Fire Code Definitions for Compressed Gases

Corrosive: A chemical that causes visible destruction of, or irreversible alterations in, living tissue by chemical action at the point of contact. A chemical shall be considered corrosive if, when tested on the intact skin of albino rabbits by the method described in DOT n 49 CFR 173.137, such chemical destroys or changes irreversibly the structure of the tissue at the point of contact following an exposure period of 4 hours. This term does not refer to action on inanimate surfaces.

Flammable: Easily set on fire.

Flammable cryogenic fluid: A fluid having a boiling point lower than than -130°F (-89.9°C) at 14.7 pounds per square inch atmosphere (psia) (an absolute pressure of 101.3 kPa) that is flammable in its vapor state. 

Flammable gas: a material which is a gas at 68°F (20°C) or less at 14.7 pounds per square inch atmosphere (psia) (101kPa) of pressure [a material that has a boiling point of 68°F (20°C) or less at 14.7 psia (101 kPa) which:

  1. Is ignitable at 14.7 psia (101 kPa) when in a mixture of 13 percent or less by volume with air; or
  2. Has flammable range at 14.7 psia (101 kPa) with air of at least 12 percent, regardless of lower limit.

The limits specified shall be determined at 14.7 psi (101 kPa) of pressure and temperature at 68°F (20°C) in accordance with ASTM E 681.

Flammable liquefied gas: a liquefied compressed gas which, under a charged pressure is partially liquid at a temperature of 68°F (20°C) and which is flammable.

Highly toxic: A material which produces a lethal dose or lethal concentration which falls within any of the following categories:

  1. A chemical that has a median lethal concentration (LD­­50) in air of 200 parts per million by volume or less of gas or vapor, or 2 mg per liter or less of mist fume or dust, when administered by continuous inhalation for one hour (or less if death occurs within 1 hour) to albino rats weighing between 200 - 300 grams each.

Mixtures of these materials with inert gases might not warrant classification as highly toxic. While this system is basically simple in application, any hazard evaluation that is required for the precise categorization of this type of material shall be performed by experienced, technically competent persons.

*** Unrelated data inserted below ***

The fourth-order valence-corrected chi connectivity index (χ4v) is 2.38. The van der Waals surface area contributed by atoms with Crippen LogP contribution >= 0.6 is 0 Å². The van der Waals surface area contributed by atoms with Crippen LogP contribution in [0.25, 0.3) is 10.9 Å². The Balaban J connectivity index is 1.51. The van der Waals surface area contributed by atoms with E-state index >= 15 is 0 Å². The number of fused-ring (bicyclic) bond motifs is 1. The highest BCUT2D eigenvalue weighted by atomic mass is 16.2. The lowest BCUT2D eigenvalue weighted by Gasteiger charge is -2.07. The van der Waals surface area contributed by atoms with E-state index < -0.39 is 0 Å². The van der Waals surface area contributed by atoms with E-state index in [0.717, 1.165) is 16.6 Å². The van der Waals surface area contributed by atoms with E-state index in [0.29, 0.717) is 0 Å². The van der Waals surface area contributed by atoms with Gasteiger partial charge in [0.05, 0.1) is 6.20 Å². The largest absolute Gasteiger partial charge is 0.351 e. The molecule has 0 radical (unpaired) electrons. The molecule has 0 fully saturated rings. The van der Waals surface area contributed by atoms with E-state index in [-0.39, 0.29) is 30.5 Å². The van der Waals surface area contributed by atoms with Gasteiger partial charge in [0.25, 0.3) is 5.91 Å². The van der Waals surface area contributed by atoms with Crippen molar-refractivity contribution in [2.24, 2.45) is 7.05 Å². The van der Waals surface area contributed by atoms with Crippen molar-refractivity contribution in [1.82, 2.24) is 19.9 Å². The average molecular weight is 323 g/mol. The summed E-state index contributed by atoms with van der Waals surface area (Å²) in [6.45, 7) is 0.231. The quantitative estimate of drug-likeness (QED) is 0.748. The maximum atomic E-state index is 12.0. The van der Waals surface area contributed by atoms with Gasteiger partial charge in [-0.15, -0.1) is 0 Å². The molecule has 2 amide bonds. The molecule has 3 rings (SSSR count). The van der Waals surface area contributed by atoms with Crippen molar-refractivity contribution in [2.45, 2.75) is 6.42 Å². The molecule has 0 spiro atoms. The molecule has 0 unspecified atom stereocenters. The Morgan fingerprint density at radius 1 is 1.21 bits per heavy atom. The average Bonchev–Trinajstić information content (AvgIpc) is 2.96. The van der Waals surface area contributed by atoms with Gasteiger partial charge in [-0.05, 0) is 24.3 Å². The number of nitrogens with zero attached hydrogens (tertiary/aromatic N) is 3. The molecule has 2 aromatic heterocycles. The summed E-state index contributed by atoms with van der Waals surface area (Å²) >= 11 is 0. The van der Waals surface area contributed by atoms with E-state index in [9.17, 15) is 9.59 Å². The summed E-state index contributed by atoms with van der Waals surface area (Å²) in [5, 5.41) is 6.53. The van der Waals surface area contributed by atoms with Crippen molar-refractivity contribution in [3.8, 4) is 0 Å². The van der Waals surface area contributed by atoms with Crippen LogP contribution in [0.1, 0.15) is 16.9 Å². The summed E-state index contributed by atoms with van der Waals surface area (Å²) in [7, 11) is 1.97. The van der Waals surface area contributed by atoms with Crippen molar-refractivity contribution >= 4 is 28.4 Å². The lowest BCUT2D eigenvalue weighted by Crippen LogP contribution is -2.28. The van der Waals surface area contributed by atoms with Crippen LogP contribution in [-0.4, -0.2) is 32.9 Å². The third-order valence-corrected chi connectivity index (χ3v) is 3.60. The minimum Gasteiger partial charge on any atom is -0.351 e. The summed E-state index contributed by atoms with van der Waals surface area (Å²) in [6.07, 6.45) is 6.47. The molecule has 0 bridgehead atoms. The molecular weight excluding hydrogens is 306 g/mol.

Oxidizing cryogenic fluid: A fluid having a boiling point lower than than -130°F (-89.9°C) at 14.7 pounds per square inch atmosphere (psia) (an absolute pressure of 101.3 kPa) with oxidizing properties. 

Oxidizing gas: a gas that can support and accelerate combustion of other materials more than air does.

Pyrophoric: a chemical with an auto-ignition temperature in air, at or below a temperature of 130°F (54°C).

Toxic: A chemical falling within any of the following categories:

  1. A chemical that has a median lethal dose (LD50) in air of more than 200 parts per million by volume of gas or vapor or more than 2 mg per L but not more than 20 mg per liter of mist, fume or dust, when administered by continuous inhalation for 1 hour (or less if death occurs within 1 hour) to albino rats weighing between 200-300 grams each.

Unstable (reactive) material: a material other than an explosive, which in the pure state or as commercially produced, will vigorously polymerize, decompose, condense or become self-reactive and undergo other violent chemical changes, including explosion, when exposed to heat, friction or shock, or in the absence of an inhibitor, or in the presence of contaminants, or in contact with incompatible materials. Unstable (reactive) materials are subdivided as follows:

Class 4: Materials that in themselves are readily capable of detonation or explosive decomposition or explosive reaction at normal temperatures and pressures. This class includes materials that are sensitive to mechanical or localized thermal sock at normal temperatures and pressures.
Class 3: Materials that in themselves are capable of detonation or of explosive decomposition or explosive reaction but which require a strong initiating source or which must be heated under confinement before initiation. This class includes materials that are sensitive to thermal or mechanical shock at elevated temperatures and pressures.
Class 2: Materials that in themselves are normally unstable and readily undergo violent chemical change but do not detonate. This class includes materials that can undergo chemical change with rapid release of energy at normal temperatures and pressures, and that can undergo violent chemical changes at elevated temperatures and pressures.
Class 1: Materials that in themselves are normally stable, but which can become unstable at elevated temperatures and pressure.

Applicable Categories

  • Physical hazards: Flammable and gases, oxidizing gases, pyrophoric gases, unstable (reactive) gases, cryogenic fluids
  • Health hazards: Highly toxic and toxic materials, corrosive materials

5003.5 Hazard identification signs: Unless otherwise exempted by the fire code official, visible hazard identification signs as specified in NFPA 704 for specific material contained shall be placed on stationary containers and above ground tanks and at entrances to locations where hazardous materials are stored, dispensed, used or handled in quantities requiring a permit and at specific entrances and locations designated by the fire code official.

5003.5.1 Markings: Individual containers, cartons or packages shall be conspicuously marked or labeled in an approved manner. Rooms or cabinets containing compresses gases shall be conspicuously labeled: COMPRESSED GAS

 

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